Horner explains stance on Mercedes' F1 car legality

Red Bull boss Christian Horner has performed an apparent U-turn by saying Mercedes’ interpretation of Formula 1’s 2022 rules looks to "tick all the boxes.” 
Horner explains stance on Mercedes' F1 car legality

Questions were raised about the legality of the Mercedes when an updated version of the W13 debuted on the opening day of the Bahrain pre-season test, with its radical sidepod design catching the eye of its rivals. 

Horner was quoted by German publication Auto Motor und Sport as saying that Mercedes had “gone a step too far” with a concept “that does not correspond to the spirit of the regulations.” 

A Red Bull spokesperson later said the quotes were “incorrect” and clarified that “no official comment” had been made by the team. 

Horner was questioned about the Mercedes’ legality when he faced the media during Friday’s press conferences. 

“I think it’s interesting, it’s very innovative of what Mercedes has come up with,” he said. “It’s quite a different concept to the concept that we pursued and some of the others have [pursued]. 

“It shows the creativity even within constrictive regulations in Formula 1, that very different solutions are coming out. Whether it’s the right route or whatever, only time will tell. 

“What we see in F1, there tends to be convergence over a period of time on design philosophies. But what’s so good about this sport is you get a clean sheet of paper, you get 10 different interpretations.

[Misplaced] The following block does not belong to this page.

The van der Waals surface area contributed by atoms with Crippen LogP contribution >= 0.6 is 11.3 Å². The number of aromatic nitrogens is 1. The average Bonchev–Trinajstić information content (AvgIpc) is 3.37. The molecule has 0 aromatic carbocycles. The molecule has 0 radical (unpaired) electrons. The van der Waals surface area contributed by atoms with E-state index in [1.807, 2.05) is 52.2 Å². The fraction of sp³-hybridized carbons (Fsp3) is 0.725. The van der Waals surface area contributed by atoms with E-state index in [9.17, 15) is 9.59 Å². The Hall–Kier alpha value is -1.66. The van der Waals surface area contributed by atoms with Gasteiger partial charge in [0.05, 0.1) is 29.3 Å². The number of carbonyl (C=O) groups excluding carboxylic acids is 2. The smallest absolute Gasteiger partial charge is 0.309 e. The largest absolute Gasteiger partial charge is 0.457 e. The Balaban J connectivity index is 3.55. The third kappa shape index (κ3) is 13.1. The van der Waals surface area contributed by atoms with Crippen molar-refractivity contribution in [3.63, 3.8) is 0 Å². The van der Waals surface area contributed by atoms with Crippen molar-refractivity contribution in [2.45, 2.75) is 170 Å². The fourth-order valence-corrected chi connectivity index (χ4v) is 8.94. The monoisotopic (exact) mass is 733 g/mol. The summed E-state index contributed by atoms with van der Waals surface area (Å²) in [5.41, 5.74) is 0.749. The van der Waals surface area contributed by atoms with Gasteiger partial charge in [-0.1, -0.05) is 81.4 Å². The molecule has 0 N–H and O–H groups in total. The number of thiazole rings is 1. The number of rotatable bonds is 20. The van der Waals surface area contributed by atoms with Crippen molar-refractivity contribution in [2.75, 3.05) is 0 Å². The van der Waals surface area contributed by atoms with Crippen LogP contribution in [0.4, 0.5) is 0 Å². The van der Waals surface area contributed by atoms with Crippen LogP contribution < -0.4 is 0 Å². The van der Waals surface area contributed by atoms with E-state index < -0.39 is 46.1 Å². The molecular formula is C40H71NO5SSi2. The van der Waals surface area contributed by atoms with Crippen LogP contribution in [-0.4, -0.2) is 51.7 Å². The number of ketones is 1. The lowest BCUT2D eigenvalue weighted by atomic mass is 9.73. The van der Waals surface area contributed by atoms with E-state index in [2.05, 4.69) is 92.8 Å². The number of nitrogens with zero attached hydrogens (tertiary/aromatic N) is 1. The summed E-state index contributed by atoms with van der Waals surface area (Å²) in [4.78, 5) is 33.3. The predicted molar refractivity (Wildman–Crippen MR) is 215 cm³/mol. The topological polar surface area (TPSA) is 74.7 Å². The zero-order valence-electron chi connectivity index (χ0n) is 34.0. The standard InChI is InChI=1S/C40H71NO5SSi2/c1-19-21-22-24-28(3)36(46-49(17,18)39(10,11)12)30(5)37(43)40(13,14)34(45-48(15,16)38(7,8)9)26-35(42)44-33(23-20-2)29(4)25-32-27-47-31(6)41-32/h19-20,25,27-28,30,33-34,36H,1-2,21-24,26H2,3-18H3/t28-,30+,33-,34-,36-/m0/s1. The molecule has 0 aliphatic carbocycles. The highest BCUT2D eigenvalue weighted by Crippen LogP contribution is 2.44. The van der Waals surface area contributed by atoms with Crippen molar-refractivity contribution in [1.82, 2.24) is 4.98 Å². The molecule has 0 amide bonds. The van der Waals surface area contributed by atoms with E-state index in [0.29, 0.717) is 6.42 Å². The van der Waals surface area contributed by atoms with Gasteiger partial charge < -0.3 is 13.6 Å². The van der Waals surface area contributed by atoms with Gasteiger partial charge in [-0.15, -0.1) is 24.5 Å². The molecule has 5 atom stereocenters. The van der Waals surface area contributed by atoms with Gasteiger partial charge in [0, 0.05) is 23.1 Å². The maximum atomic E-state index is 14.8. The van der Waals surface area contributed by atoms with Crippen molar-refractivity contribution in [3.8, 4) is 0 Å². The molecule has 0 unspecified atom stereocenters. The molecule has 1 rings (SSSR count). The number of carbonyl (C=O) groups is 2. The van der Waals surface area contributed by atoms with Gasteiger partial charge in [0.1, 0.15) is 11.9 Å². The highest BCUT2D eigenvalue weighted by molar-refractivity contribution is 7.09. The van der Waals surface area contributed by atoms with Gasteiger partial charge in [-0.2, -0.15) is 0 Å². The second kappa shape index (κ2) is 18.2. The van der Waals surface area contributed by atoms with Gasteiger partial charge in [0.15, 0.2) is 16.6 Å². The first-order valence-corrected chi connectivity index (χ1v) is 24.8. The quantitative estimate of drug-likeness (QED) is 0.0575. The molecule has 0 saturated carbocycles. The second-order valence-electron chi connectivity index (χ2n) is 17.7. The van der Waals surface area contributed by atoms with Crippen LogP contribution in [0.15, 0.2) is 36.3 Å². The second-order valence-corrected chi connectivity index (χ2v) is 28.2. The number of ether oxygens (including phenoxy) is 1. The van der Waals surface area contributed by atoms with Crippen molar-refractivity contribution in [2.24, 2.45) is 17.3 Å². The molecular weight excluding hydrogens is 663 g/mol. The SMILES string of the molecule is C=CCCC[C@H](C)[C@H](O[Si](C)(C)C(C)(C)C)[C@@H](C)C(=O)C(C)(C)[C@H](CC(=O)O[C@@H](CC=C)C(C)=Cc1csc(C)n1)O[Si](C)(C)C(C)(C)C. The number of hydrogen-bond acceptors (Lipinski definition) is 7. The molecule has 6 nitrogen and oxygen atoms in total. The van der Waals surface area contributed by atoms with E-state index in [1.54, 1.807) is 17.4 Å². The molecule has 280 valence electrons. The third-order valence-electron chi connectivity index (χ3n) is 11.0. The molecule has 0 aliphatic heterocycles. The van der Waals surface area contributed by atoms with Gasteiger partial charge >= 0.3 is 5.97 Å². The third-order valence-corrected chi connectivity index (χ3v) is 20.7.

“Mercedes has come up with an extreme one that’s a different interpretation. Whether we think it’s legal or not, yes absolutely, it looks like it ticks all the boxes.” 

George Russell (GBR) Mercedes AMG F1 W13 - floor and sidepod detail.
George Russell (GBR) Mercedes AMG F1 W13 - floor and sidepod detail.
© xpbimages.com

Horner also denied ever making the comments that were reported by AMuS. 

“I think comments have been quoted that certainly weren’t made,” he explained. “I think the car is obviously innovative, it’s an interesting solution. 

"I think as far as we’re concerned, the Mercedes car looks like it complies with the regulations. It’s just a different interpretation, a different solution.”

Asked if he believes the design complies with the spirit of the regulations, Horner replied: “There’s not really anything that defines the spirit of the regulations, it either complies or it doesn’t. 

“It’s not really for us to judge, the FIA has the access to all of the drawings, a design like that surely would’ve been submitted in advance. 

“It’s an interesting concept, it’s a radical concept. Is it quick or not? Only time will tell but in terms of its compliance, that’s very much an FIA matter.” 

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